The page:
The Two Faces of Tim Geithner

04/27/2009 05:12 am ET | Updated May 25, 2011
  • Benjamin R. Barber Democratic Theorist; Author, 'If Mayors Ruled the World' (Yale University Press); Founder, Global Parliament of Mayors

Tim Geithner has two faces. This is bad news and good news for those who believe market fundamentalism is responsible for the current fiscal hole we are in, and that climbing out will require a fundamental revision of fundamentalist market ideology.

The bad news, reinforced on this past Wednesday morning when Geithner answered questions at the Council on Foreign Relations in New York, is that when push comes to shove (and push has come to shove) our Treasury Secretary has a market fundamentalist face. He still believes in markets, and thinks that his job is to get them to fix everything, even if that means getting government to help out for a while. But the aim is to restore the status quo ante so that credit flows again and consumers go back to consuming by borrowing, banks regain solvency, and democracy recedes back into the background as an attentive watchdog where shoppers are again more important than citizens.

But Geithner has a problem: capitalism's recipe makes profit the reward entrepreneurs receive for taking risks. The collapse of trust in the global fiscal system, however, means no one wants to take risks anymore. They will take the profits, yes, but not the risks.

I asked Geithner during the Council discussion whether his private/public plan for selling bad bank debt amounted to a scheme to socialize risk: asking taxpayers to underwrite the downside of our stupendous debts but allow private investors to get the lion's share of whatever profits ensue from their sale. He answered me by agreeing that government (us taxpayers) had to take risks in order to save banks from sinking under the weight of their own debt. But it was investors who had to be rewarded, or they would never buy back into the market. In other words, yes, socialize risk but keep the profits private!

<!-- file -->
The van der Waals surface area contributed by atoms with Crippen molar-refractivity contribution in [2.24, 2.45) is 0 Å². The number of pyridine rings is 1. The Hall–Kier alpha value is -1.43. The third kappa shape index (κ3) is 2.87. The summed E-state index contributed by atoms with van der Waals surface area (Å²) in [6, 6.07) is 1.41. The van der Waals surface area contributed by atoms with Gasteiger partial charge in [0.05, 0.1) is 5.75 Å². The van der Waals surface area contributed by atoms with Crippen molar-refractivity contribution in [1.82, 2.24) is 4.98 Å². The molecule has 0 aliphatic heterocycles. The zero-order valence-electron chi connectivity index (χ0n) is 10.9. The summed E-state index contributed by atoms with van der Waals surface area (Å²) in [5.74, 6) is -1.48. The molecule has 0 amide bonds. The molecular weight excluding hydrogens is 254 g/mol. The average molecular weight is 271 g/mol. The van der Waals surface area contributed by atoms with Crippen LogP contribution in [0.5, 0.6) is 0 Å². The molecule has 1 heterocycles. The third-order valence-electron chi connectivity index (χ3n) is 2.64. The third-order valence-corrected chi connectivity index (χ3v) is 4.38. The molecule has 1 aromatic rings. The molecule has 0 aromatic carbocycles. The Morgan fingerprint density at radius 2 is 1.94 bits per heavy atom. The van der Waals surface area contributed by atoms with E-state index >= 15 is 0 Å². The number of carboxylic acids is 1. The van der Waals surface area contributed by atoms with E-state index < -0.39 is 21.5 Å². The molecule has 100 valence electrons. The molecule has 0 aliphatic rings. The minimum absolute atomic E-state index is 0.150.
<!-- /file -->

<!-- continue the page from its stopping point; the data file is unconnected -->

This approach is little more than a vigorous version of Bush's policies, and seems to accord not only with Geithner's Wall Street inclinations, but with President Obama's liberal market outlook. It wasn't an accident that his key economic advisor during the campaign was market liberal Austan Goolsbee; or that economists like Joe Stiglitz and Jeffrey Sachs have no role in his administration.

Yet Geithner showed a second face at the Council, as well, and this is the good news. For he said repeatedly that the greatest danger of our time was not government doing too much but government doing too little; that recovery would require persistent experimentation; that if market solutions and public-private partnerships fail, other option must and will be explored. Like the president he serves, Geithner may believe in markets but he is a pragmatist, a progressive and a Democrat, and seems willing, if market strategies fail (as they will), to abandon them in favor of whatever works.

This is the difference between true fundamentalists for whom ideology is always trump, and pragmatists who like market strategies but are ultimately committed to the public good in accord with the mandate of social justice. The good news then, in case you missed it, is that President Obama and his Treasury Secretary are Democrats, and this actually means something.